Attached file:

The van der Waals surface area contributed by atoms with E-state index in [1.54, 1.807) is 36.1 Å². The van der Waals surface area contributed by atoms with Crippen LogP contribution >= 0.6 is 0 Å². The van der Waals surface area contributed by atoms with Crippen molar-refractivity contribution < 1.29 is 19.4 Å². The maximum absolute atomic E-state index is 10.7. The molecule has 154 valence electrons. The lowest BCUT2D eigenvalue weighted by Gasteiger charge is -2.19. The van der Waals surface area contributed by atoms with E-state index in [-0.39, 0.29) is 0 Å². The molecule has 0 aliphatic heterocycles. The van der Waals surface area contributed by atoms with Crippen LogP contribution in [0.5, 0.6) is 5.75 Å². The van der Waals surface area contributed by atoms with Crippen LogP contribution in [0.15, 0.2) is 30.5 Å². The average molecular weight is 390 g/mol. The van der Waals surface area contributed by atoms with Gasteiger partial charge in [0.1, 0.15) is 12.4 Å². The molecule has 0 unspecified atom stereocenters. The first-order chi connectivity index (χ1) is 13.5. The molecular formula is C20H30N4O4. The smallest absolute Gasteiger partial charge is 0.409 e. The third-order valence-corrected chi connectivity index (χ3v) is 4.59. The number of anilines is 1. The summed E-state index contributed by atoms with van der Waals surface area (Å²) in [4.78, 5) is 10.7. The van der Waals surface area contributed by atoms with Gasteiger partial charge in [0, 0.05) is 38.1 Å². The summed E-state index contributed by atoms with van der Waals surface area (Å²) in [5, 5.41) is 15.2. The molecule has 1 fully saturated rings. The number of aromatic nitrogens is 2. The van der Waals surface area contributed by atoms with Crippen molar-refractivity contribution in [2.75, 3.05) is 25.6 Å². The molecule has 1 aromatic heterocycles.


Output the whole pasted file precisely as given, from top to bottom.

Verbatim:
The van der Waals surface area contributed by atoms with E-state index in [1.54, 1.807) is 36.1 Å². The van der Waals surface area contributed by atoms with Crippen LogP contribution >= 0.6 is 0 Å². The van der Waals surface area contributed by atoms with Crippen molar-refractivity contribution < 1.29 is 19.4 Å². The maximum absolute atomic E-state index is 10.7. The molecule has 154 valence electrons. The lowest BCUT2D eigenvalue weighted by Gasteiger charge is -2.19. The van der Waals surface area contributed by atoms with E-state index in [-0.39, 0.29) is 0 Å². The molecule has 0 aliphatic heterocycles. The van der Waals surface area contributed by atoms with Crippen LogP contribution in [0.5, 0.6) is 5.75 Å². The van der Waals surface area contributed by atoms with Crippen LogP contribution in [0.15, 0.2) is 30.5 Å². The average molecular weight is 390 g/mol. The van der Waals surface area contributed by atoms with Gasteiger partial charge in [0.1, 0.15) is 12.4 Å². The molecule has 0 unspecified atom stereocenters. The first-order chi connectivity index (χ1) is 13.5. The molecular formula is C20H30N4O4. The smallest absolute Gasteiger partial charge is 0.409 e. The third-order valence-corrected chi connectivity index (χ3v) is 4.59. The number of anilines is 1. The summed E-state index contributed by atoms with van der Waals surface area (Å²) in [4.78, 5) is 10.7. The van der Waals surface area contributed by atoms with Gasteiger partial charge in [0, 0.05) is 38.1 Å². The summed E-state index contributed by atoms with van der Waals surface area (Å²) in [5, 5.41) is 15.2. The molecule has 1 fully saturated rings. The number of aromatic nitrogens is 2. The van der Waals surface area contributed by atoms with Crippen molar-refractivity contribution in [2.75, 3.05) is 25.6 Å². The molecule has 1 aromatic heterocycles.